The microfluidic devices were purchased from AIM-Biotech (#DAX-1). Cells were seeded in the central chamber of the DAX-1 chips embedded in a matrix composed of type I rat tail collagen (Thermofisher, #A1048301) at the final concentration of 2.3 mg/ml. Cancer cells were seeded in the gel at a final density of 2x106 cells/ml. Autologous T cells were added at final densities of 0.2x106 to 2x106 cells/ml in order to obtain different ratios (from 10:1 to 1:1) between cancer and T cells. Primary CAFs were added at CAF:cancer 1:6 ratio. The microfluidic devices were incubated for 30 min at 37°C in a humidified chamber to allow the polymerization of the collagen solution; afterwards, 120 μl of culture medium were added in each lateral chamber. MDA-MB-231 cells in chip were cultured in the same medium used for dish 2D culture, whereas the IGR-Pub/P62 co-cultures were in T-cell medium, supplemented with rIL-2 (10 U/ml, GIBCO, #PHC0027). After the addition of the medium, the microfluidic devices were kept for 1 h in the incubator before transfer to the incubating chamber of the microscope for imaging.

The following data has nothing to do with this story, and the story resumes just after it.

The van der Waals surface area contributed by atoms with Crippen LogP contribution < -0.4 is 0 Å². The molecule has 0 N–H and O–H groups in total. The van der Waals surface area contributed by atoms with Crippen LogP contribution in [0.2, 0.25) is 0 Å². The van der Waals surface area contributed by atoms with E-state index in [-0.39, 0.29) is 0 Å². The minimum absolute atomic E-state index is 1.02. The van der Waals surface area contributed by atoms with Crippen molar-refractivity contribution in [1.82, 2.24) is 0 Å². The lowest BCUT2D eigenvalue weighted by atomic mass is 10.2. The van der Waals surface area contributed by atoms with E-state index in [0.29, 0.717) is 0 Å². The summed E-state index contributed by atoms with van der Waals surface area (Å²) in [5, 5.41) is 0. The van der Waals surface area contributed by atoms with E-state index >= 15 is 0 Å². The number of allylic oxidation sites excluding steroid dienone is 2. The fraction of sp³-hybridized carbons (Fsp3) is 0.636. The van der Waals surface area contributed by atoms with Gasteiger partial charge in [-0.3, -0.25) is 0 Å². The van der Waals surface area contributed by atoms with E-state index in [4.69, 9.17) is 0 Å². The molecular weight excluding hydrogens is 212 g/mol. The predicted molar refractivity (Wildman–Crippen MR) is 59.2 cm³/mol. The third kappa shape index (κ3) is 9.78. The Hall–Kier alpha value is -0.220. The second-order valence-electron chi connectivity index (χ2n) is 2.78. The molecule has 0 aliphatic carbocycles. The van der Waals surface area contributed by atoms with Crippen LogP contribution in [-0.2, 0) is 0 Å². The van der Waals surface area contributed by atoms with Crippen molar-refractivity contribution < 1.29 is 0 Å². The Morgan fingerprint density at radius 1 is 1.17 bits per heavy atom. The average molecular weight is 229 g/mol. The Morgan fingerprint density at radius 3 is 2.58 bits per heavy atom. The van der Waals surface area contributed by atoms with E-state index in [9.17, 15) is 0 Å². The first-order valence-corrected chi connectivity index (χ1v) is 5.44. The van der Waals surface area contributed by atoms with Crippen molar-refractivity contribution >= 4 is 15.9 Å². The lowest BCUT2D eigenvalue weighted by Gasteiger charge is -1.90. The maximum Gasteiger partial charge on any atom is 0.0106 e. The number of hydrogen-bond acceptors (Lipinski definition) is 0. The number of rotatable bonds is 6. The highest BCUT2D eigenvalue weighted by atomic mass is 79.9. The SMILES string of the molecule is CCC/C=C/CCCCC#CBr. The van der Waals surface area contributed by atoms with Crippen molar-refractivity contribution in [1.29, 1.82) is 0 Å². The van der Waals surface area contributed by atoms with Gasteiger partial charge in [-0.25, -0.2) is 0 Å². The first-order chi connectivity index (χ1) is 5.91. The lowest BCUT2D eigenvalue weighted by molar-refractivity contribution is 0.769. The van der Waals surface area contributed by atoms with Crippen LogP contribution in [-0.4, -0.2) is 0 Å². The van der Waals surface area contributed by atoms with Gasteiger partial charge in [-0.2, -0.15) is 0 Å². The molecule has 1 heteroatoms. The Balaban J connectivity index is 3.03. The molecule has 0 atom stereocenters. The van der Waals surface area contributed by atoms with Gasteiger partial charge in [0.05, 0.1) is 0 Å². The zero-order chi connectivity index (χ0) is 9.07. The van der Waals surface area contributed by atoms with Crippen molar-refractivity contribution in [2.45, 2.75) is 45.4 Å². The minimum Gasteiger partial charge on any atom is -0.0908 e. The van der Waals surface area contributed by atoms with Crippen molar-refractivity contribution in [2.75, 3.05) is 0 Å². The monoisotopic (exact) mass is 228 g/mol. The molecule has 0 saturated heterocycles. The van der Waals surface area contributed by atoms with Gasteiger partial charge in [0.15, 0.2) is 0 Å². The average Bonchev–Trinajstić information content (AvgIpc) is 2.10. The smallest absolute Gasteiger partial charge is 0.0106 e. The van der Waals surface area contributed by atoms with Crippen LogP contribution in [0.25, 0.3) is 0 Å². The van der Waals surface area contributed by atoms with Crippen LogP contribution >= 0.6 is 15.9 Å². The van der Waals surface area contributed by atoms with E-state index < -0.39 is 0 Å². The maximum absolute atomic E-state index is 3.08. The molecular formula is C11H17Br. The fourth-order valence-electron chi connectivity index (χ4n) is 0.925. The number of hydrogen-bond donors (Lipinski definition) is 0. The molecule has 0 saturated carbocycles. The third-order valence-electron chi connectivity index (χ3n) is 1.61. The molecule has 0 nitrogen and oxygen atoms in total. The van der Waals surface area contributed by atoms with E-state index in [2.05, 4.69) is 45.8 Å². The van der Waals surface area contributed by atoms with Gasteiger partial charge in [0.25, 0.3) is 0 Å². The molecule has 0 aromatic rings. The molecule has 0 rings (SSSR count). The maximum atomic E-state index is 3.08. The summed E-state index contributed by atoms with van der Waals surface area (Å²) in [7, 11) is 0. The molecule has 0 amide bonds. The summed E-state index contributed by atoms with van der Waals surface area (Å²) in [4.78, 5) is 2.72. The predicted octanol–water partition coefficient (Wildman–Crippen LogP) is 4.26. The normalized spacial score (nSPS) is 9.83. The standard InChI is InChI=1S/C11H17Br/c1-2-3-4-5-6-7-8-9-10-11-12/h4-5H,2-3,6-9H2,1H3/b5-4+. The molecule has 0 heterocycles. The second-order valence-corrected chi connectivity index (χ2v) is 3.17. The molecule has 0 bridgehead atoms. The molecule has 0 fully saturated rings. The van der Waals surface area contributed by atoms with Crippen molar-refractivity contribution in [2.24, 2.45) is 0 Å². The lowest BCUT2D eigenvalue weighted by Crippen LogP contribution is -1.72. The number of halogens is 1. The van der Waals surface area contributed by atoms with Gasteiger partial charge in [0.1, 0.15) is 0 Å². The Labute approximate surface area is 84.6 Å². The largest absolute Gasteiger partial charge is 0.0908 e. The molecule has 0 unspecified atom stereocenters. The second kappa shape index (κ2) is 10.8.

Cell staining

Cancer cells were labeled with CellTrace Yellow before seeding in the gel (Thermofisher, #C34567), for the detection in the so-called “red channel” of fluorescence: cells were trypsinized, and then resuspended at 1x106 cells/ml density in PBS with 5 μM CellTraceYellow; after incubation in cell medium for 5 min at 37°C, cells were centrifuged at 300g for 5 min, resuspended in PBS and added to the rat-tail collagen solution.

CellEvent Caspase-3/7 Green Detection Reagent (Thermofisher, #C10423) was added to the medium in the lateral chamber of the chip in order to visualize in the “green channel” the cells undergoing apoptosis.

Live cell imaging